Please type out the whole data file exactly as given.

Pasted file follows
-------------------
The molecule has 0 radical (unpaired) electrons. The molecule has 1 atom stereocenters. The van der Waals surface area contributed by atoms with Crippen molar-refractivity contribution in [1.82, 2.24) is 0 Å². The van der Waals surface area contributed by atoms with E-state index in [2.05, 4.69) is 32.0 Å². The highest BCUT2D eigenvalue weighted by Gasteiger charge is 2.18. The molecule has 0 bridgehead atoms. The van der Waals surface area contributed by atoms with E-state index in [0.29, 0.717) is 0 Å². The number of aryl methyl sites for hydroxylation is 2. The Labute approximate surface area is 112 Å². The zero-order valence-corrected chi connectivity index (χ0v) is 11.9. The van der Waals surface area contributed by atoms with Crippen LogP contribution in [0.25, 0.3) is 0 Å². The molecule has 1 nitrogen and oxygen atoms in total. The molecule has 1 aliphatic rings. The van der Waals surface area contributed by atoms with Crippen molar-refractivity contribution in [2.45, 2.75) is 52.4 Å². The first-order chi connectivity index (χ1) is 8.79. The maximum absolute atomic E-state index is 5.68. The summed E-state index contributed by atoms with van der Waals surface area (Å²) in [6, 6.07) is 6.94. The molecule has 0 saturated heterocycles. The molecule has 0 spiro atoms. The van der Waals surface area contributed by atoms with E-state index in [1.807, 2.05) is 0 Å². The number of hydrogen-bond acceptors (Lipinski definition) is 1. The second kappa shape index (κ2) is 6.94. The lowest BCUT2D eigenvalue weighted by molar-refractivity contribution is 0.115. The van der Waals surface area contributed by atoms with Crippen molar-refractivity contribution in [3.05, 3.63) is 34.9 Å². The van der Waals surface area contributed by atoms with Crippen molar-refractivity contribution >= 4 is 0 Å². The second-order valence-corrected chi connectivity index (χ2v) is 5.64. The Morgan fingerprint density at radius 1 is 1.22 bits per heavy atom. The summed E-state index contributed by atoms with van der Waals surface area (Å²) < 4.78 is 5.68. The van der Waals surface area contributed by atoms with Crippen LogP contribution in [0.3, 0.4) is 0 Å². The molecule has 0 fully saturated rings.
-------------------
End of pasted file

The molecule has 0 radical (unpaired) electrons. The molecule has 1 atom stereocenters. The van der Waals surface area contributed by atoms with Crippen molar-refractivity contribution in [1.82, 2.24) is 0 Å². The van der Waals surface area contributed by atoms with E-state index in [2.05, 4.69) is 32.0 Å². The highest BCUT2D eigenvalue weighted by Gasteiger charge is 2.18. The molecule has 0 bridgehead atoms. The van der Waals surface area contributed by atoms with E-state index in [0.29, 0.717) is 0 Å². The number of aryl methyl sites for hydroxylation is 2. The Labute approximate surface area is 112 Å². The zero-order valence-corrected chi connectivity index (χ0v) is 11.9. The van der Waals surface area contributed by atoms with Crippen LogP contribution in [0.25, 0.3) is 0 Å². The molecule has 1 nitrogen and oxygen atoms in total. The molecule has 1 aliphatic rings. The van der Waals surface area contributed by atoms with Crippen molar-refractivity contribution in [2.45, 2.75) is 52.4 Å². The first-order chi connectivity index (χ1) is 8.79. The maximum absolute atomic E-state index is 5.68. The summed E-state index contributed by atoms with van der Waals surface area (Å²) in [6, 6.07) is 6.94. The molecule has 0 saturated heterocycles. The molecule has 0 spiro atoms. The van der Waals surface area contributed by atoms with E-state index in [1.807, 2.05) is 0 Å². The number of hydrogen-bond acceptors (Lipinski definition) is 1. The second kappa shape index (κ2) is 6.94. The lowest BCUT2D eigenvalue weighted by molar-refractivity contribution is 0.115. The van der Waals surface area contributed by atoms with Crippen molar-refractivity contribution in [3.05, 3.63) is 34.9 Å². The van der Waals surface area contributed by atoms with Crippen molar-refractivity contribution >= 4 is 0 Å². The second-order valence-corrected chi connectivity index (χ2v) is 5.64. The Morgan fingerprint density at radius 1 is 1.22 bits per heavy atom. The summed E-state index contributed by atoms with van der Waals surface area (Å²) < 4.78 is 5.68. The van der Waals surface area contributed by atoms with Crippen LogP contribution in [0.3, 0.4) is 0 Å². The molecule has 0 fully saturated rings.